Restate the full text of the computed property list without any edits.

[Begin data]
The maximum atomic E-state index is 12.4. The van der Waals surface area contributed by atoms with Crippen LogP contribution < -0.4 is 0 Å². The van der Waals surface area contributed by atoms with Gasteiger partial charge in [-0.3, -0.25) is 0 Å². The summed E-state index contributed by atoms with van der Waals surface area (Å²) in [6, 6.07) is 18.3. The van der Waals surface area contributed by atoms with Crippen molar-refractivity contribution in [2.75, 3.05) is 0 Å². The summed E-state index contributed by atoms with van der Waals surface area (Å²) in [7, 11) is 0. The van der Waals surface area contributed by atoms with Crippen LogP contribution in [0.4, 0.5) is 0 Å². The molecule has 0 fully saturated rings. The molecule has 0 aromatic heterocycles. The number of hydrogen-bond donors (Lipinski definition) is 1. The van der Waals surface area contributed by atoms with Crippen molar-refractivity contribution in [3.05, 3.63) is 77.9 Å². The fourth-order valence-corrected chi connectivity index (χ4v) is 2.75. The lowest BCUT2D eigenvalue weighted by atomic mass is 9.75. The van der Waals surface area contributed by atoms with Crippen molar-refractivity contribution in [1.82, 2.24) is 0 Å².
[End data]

The maximum atomic E-state index is 12.4. The van der Waals surface area contributed by atoms with Crippen LogP contribution < -0.4 is 0 Å². The van der Waals surface area contributed by atoms with Gasteiger partial charge in [-0.3, -0.25) is 0 Å². The summed E-state index contributed by atoms with van der Waals surface area (Å²) in [6, 6.07) is 18.3. The van der Waals surface area contributed by atoms with Crippen molar-refractivity contribution in [2.75, 3.05) is 0 Å². The summed E-state index contributed by atoms with van der Waals surface area (Å²) in [7, 11) is 0. The van der Waals surface area contributed by atoms with Crippen LogP contribution in [0.4, 0.5) is 0 Å². The molecule has 0 fully saturated rings. The molecule has 0 aromatic heterocycles. The number of hydrogen-bond donors (Lipinski definition) is 1. The van der Waals surface area contributed by atoms with Crippen molar-refractivity contribution in [3.05, 3.63) is 77.9 Å². The fourth-order valence-corrected chi connectivity index (χ4v) is 2.75. The lowest BCUT2D eigenvalue weighted by atomic mass is 9.75. The van der Waals surface area contributed by atoms with Crippen molar-refractivity contribution in [1.82, 2.24) is 0 Å².